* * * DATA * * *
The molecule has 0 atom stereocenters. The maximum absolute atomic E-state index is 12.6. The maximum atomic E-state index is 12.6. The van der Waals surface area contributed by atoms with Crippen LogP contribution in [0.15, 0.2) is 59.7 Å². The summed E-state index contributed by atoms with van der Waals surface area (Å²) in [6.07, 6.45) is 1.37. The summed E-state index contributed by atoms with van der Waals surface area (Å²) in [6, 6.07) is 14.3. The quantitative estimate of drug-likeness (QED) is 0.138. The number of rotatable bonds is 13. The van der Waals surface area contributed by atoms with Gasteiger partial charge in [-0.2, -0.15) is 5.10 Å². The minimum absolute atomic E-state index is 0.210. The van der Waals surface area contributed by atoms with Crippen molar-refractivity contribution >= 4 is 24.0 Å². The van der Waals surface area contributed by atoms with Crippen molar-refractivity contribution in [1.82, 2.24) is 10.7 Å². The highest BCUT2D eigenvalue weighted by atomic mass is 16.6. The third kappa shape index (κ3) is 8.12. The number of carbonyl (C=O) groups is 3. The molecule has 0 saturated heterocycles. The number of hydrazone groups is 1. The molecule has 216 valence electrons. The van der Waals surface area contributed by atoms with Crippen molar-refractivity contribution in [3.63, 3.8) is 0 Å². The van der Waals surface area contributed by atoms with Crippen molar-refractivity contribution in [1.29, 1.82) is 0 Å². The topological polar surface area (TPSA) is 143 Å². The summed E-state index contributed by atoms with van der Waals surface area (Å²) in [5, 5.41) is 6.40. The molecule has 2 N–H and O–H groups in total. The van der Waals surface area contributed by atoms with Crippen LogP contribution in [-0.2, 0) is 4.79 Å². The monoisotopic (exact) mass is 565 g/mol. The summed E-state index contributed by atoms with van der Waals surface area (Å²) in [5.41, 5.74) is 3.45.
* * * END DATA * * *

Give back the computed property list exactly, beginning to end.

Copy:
The molecule has 0 atom stereocenters. The maximum absolute atomic E-state index is 12.6. The maximum atomic E-state index is 12.6. The van der Waals surface area contributed by atoms with Crippen LogP contribution in [0.15, 0.2) is 59.7 Å². The summed E-state index contributed by atoms with van der Waals surface area (Å²) in [6.07, 6.45) is 1.37. The summed E-state index contributed by atoms with van der Waals surface area (Å²) in [6, 6.07) is 14.3. The quantitative estimate of drug-likeness (QED) is 0.138. The number of rotatable bonds is 13. The van der Waals surface area contributed by atoms with Gasteiger partial charge in [-0.2, -0.15) is 5.10 Å². The minimum absolute atomic E-state index is 0.210. The van der Waals surface area contributed by atoms with Crippen molar-refractivity contribution >= 4 is 24.0 Å². The van der Waals surface area contributed by atoms with Crippen molar-refractivity contribution in [1.82, 2.24) is 10.7 Å². The highest BCUT2D eigenvalue weighted by atomic mass is 16.6. The third kappa shape index (κ3) is 8.12. The number of carbonyl (C=O) groups is 3. The molecule has 0 saturated heterocycles. The number of hydrazone groups is 1. The molecule has 216 valence electrons. The van der Waals surface area contributed by atoms with Crippen molar-refractivity contribution in [3.63, 3.8) is 0 Å². The van der Waals surface area contributed by atoms with Crippen molar-refractivity contribution in [1.29, 1.82) is 0 Å². The topological polar surface area (TPSA) is 143 Å². The summed E-state index contributed by atoms with van der Waals surface area (Å²) in [5, 5.41) is 6.40. The molecule has 2 N–H and O–H groups in total. The van der Waals surface area contributed by atoms with Crippen LogP contribution in [-0.2, 0) is 4.79 Å². The monoisotopic (exact) mass is 565 g/mol. The summed E-state index contributed by atoms with van der Waals surface area (Å²) in [5.41, 5.74) is 3.45.